Optical imaging in the second near infrared region (NIR-II, 1000-1700 nm) provides higher resolution and deeper penetration depth for accurate and real-time vascular anatomy, blood dynamics, and function information, effectively contributing to the early diagnosis and curative effect assessment of vascular anomalies. Currently, NIR-II optical imaging demonstrates encouraging results including long-term monitoring of vascular injury and regeneration, real-time feedback of blood perfusion, tracking of lymphatic metastases, and imaging-guided surgery. This review summarizes the latest progresses of NIR-II optical imaging for angiography including fluorescence imaging, photoacoustic (PA) imaging, and optical coherence tomography (OCT). The development of current NIR-II fluorescence, PA, and OCT probes (i.e., single-walled carbon nanotubes, quantum dots, rare earth doped nanoparticles, noble metal-based nanostructures, organic dye-based probes, and semiconductor polymer nanoparticles), highlighting probe optimization regarding high brightness, longwave emission, and biocompatibility through chemical modification or nanotechnology, is first introduced. The application of NIR-II probes in angiography based on the classification of peripheral vascular, cerebrovascular, tumor vessel, and cardiovascular, is then reviewed. Major challenges and opportunities in the NIR-II optical imaging for vascular imaging are finally discussed.
Despite bismuth-based energy conversion nanomaterials having attracted extensive attention for nanomedicine, the nanomaterials suffer from major shortcomings including low tumor accumulation, long internal retention time, and undesirable photothermal conversion efficiency (PCE). To combat these challenges, bovine serum albumin and folic acid co-modified Bi2Se3 nanomedicine with rich selenium vacancies (abbreviated as VSe-BS) was fabricated for the second near-infrared (NIR-II) light-triggered photonic hyperthermia. More importantly, selenium vacancies on the crystal planes (0 1 5) and (0 1 11) of VSe-BS with similar formation energies could be distinctively observed via aberration-corrected scanning transmission electron microscopy images. The defect engineering endows VSe-BS with enhanced conductivity, making VSe-BS possess outstanding PCE (54.1%) in the NIR-II biowindow and desirable photoacoustic imaging performance. Tumor ablation studies indicate that VSe-BS possesses satisfactory therapeutic outcomes triggered by NIR-II light. These findings give rise to inspiration for further broadening the biological applications of defect engineering bismuth-based nanomaterials.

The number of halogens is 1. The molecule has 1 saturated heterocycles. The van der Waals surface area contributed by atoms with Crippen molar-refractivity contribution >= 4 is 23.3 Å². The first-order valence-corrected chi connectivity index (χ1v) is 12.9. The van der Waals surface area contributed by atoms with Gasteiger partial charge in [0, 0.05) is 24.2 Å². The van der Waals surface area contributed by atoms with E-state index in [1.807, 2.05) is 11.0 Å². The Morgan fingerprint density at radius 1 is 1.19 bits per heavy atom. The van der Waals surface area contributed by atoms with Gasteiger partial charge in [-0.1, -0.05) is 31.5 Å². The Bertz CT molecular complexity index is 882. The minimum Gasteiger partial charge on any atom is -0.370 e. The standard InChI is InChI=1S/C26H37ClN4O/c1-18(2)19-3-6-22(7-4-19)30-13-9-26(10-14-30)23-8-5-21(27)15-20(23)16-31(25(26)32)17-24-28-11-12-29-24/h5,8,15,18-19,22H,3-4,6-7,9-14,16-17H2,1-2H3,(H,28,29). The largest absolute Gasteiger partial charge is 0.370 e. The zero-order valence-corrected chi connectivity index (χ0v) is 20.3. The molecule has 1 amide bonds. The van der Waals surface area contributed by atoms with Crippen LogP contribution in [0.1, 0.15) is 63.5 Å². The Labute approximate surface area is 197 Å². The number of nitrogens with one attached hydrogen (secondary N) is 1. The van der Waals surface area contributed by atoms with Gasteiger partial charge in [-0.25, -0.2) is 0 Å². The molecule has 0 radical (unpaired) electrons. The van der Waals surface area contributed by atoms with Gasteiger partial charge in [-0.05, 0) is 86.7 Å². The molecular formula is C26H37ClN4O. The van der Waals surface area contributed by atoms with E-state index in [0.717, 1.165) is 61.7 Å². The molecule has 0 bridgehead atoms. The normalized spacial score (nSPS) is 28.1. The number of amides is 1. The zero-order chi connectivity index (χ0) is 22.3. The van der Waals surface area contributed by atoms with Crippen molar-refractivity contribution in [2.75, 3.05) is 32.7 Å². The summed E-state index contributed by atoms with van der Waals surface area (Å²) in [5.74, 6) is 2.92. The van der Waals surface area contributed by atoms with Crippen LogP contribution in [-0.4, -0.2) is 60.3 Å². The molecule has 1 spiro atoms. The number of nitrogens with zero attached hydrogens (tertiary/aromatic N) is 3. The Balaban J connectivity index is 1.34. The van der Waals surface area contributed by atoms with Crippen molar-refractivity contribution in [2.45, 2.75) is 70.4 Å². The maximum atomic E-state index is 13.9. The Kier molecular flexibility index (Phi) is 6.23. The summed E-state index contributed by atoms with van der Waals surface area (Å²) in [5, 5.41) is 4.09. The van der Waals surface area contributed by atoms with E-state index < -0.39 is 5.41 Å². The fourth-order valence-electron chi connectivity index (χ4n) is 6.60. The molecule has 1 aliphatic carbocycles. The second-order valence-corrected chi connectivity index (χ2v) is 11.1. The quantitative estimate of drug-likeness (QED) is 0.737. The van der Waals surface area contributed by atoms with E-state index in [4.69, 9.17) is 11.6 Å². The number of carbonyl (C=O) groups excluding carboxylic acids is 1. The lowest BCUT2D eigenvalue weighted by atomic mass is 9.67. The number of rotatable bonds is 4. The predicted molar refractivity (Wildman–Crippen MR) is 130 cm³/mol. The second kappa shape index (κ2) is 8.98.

Optoacoustic (photoacoustic) imaging has demonstrated versatile applications in biomedical research, visualizing the disease pathophysiology and monitoring the treatment effect in an animal model, as well as toward applications in the clinical setting. Given the complex disease mechanism, multimodal imaging provides important etiological insights with different molecular, structural, and functional readouts in vivo. Various multimodal optoacoustic molecular imaging approaches have been applied in preclinical brain imaging studies, including optoacoustic/fluorescence imaging, optoacoustic imaging/magnetic resonance imaging (MRI), optoacoustic imaging/MRI/Raman, optoacoustic imaging/positron emission tomography, and optoacoustic/computed tomography. There is a rapid development in molecular imaging contrast agents employing a multimodal imaging strategy for pathological targets involved in brain diseases. Many chemical dyes for optoacoustic imaging have fluorescence properties and have been applied in hybrid optoacoustic/fluorescence imaging. Nanoparticles are widely used as hybrid contrast agents for their capability to incorporate different imaging components, tunable spectrum, and photostability. In this review, we summarize contrast agents including chemical dyes and nanoparticles applied in multimodal optoacoustic brain imaging integrated with other modalities in small animals, and provide outlook for further research.